Please Get Out and Vote on Election Day
If we don’t vote, we don’t exist. It is as simple as that.
In this malchus shel chesed (benevolent country), we ought to be model citizens and exercise our civic duty by voting each Election Day.
But even if that does not motivate you to get to the polls, you ought to vote in your personal self-interest and those of our community.
Which candidate you vote for doesn’t matter much in the broader scheme of things. Just that you vote regularly. The level of sophistication in today’s data collection allows elected officials to track voting patterns, and almost effortlessly find out how many voters our dedicated heads of communal organizations represents each time they advocate for us. Not how many people, but rather how many voters.
Because if you don’t vote, you don’t matter. If you don’t vote, you don’t exist. If you don’t vote, you don’t have an elected official caring about your existence or needs. Rallies and protests get headlines, but they are merely sideshows. Elected officials direct their attention to the main event – Election Day.
Especially now, with the very real and terrifying threats faced by our brothers and sisters in Eretz Yisroel, I feel that it is almost pikuach nefesh (a life-and-death matter) for each of us to vote and be heard.
I was only eight years old in 1967, but I clearly recall the raw fear that gripped the adults in my life during the build-up to the Six-Day War. Gamal Abdel Nasser, the President of Egypt, fashioned a coalition of the Arab states. Egypt, Jordan and Syria massed their troops on the borders surrounding Eretz Yisroel and announced their intention to “Push the Jews into the sea.” And by all accounts, they seemed to have had the ability to do just that, Hashem yeracheim. Russia, then in its heyday, was supplying the Arabs with seemingly limitless numbers of tanks and weapons, and the Arab troops combined outnumbered the Israeli soldiers by many multiples of ten.
Here in America, things were far from normal during those days and weeks. Survivors of the churban in Europe (most of the adults in those days) cried unabashedly in shul during davening as they pleaded with Hashem to spare the lives of our brothers and sisters in Eretz Yisroel. Mass tefilah gatherings, not a common thing forty years ago, were held.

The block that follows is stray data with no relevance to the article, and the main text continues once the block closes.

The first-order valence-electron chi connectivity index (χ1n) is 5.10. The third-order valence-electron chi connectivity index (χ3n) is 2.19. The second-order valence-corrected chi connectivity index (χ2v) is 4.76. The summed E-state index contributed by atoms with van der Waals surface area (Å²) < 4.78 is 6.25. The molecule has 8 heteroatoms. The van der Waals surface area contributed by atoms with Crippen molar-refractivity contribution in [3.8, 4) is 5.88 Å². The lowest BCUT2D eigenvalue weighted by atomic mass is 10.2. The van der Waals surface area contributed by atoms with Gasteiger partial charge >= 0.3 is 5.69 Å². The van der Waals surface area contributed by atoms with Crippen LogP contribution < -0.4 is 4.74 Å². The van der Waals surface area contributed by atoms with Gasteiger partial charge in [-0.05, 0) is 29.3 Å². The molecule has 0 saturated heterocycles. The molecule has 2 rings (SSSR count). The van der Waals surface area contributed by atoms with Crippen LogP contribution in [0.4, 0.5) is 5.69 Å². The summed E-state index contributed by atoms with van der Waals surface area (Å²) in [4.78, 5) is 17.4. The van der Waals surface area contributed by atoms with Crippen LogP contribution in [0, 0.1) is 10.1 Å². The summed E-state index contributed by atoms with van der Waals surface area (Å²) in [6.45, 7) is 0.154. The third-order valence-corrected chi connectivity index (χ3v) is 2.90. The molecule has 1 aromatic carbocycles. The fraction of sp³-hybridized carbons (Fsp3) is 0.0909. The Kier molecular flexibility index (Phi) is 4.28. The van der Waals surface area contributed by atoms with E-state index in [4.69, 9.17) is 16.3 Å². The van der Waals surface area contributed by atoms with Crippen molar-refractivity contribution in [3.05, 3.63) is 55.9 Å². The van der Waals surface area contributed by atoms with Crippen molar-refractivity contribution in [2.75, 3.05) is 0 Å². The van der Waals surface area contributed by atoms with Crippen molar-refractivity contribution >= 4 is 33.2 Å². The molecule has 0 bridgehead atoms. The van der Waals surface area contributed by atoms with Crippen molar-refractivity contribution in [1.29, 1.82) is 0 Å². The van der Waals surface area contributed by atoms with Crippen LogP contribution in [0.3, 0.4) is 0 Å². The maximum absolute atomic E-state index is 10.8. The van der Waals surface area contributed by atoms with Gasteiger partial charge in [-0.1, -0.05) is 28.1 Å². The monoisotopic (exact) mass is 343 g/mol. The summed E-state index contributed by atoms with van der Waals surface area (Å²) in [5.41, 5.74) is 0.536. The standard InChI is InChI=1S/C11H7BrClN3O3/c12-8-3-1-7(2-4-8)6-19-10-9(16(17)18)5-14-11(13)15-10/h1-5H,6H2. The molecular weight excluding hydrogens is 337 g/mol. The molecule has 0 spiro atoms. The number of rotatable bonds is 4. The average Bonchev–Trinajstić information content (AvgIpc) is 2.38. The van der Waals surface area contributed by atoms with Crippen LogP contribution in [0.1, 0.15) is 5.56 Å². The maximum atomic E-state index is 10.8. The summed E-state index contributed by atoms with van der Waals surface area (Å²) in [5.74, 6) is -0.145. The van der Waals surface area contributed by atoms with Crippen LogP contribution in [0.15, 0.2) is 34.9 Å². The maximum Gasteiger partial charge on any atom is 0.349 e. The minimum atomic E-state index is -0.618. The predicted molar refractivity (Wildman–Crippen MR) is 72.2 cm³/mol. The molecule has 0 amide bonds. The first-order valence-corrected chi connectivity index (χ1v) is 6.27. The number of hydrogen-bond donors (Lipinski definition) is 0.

My most vivid memories from those frightening weeks was awakening each morning and seeing my parents huddled around the kitchen radio with drawn faces, listening to the reports of events in Eretz Yisroel. There was a tangible feeling of an existential threat to Klal Yisroel – one that, with the chesed of Hashem was removed with the stunning victory that became known as the Six-Day War.
Sadly, history is repeating itself once again. Our brothers and sisters in Eretz Yisroel are surrounded by a sea of enemies sworn to our destruction. The leader of Iran, who is in the process of creating a nuclear arsenal, repeatedly calls for the eradication r’l of Israel, and publicly stated that, “Israel’s destruction is the solution [to the conflict].”
We hope that Hashem will be merciful to us and remove these threats to our existence. But if there is, chas v’shalom, an escalation of the nuclear threat from Iran, or another war in Eretz Yisroel; dedicated leaders of Jewish organizations will be called upon to rally support from elected officials in every level of government to support the defense of our brothers and sisters.
With the burgeoning Arab population in the United States and Europe, elected officials have many voices whispering in their ears. They will rightfully wonder how many voters our leaders represent. Remember – not how many people, but how many voters.
So I ask you; will you exist, should Klal Yisroel need your help? Only you can answer that question – on Election Day, Tuesday, November 2nd.
Please, please take the time to vote; for yourself, for your community, and for Klal Yisroel.
Vote as if Jewish lives depend on your involvement. Because . . . they may.
© 2010 Rabbi Yakov Horowitz, all rights reserved
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